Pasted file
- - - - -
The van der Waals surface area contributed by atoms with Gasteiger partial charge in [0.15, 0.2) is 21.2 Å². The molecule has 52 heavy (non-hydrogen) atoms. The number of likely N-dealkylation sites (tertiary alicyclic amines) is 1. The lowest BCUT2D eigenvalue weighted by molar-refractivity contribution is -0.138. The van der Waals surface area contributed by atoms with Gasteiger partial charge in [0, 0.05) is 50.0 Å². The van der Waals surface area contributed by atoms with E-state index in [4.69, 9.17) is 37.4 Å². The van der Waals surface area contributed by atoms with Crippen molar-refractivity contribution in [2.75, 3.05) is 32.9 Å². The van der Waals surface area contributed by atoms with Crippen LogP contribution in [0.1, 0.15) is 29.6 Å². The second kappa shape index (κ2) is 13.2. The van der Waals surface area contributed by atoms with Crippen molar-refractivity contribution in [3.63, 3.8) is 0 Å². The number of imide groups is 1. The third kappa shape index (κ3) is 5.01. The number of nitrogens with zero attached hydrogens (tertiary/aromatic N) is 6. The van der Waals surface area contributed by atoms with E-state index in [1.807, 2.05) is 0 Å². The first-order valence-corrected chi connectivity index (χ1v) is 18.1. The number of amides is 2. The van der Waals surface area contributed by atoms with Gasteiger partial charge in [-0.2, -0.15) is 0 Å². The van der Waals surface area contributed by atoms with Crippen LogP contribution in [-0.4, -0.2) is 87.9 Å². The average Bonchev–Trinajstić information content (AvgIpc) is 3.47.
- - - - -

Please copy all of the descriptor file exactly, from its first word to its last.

The van der Waals surface area contributed by atoms with Gasteiger partial charge in [0.15, 0.2) is 21.2 Å². The molecule has 52 heavy (non-hydrogen) atoms. The number of likely N-dealkylation sites (tertiary alicyclic amines) is 1. The lowest BCUT2D eigenvalue weighted by molar-refractivity contribution is -0.138. The van der Waals surface area contributed by atoms with Gasteiger partial charge in [0, 0.05) is 50.0 Å². The van der Waals surface area contributed by atoms with E-state index in [4.69, 9.17) is 37.4 Å². The van der Waals surface area contributed by atoms with Crippen molar-refractivity contribution in [2.75, 3.05) is 32.9 Å². The van der Waals surface area contributed by atoms with Crippen LogP contribution in [0.1, 0.15) is 29.6 Å². The second kappa shape index (κ2) is 13.2. The van der Waals surface area contributed by atoms with Crippen molar-refractivity contribution in [3.63, 3.8) is 0 Å². The number of imide groups is 1. The third kappa shape index (κ3) is 5.01. The number of nitrogens with zero attached hydrogens (tertiary/aromatic N) is 6. The van der Waals surface area contributed by atoms with E-state index in [1.807, 2.05) is 0 Å². The first-order valence-corrected chi connectivity index (χ1v) is 18.1. The number of amides is 2. The van der Waals surface area contributed by atoms with Gasteiger partial charge in [-0.2, -0.15) is 0 Å². The van der Waals surface area contributed by atoms with Crippen LogP contribution in [-0.4, -0.2) is 87.9 Å². The average Bonchev–Trinajstić information content (AvgIpc) is 3.47.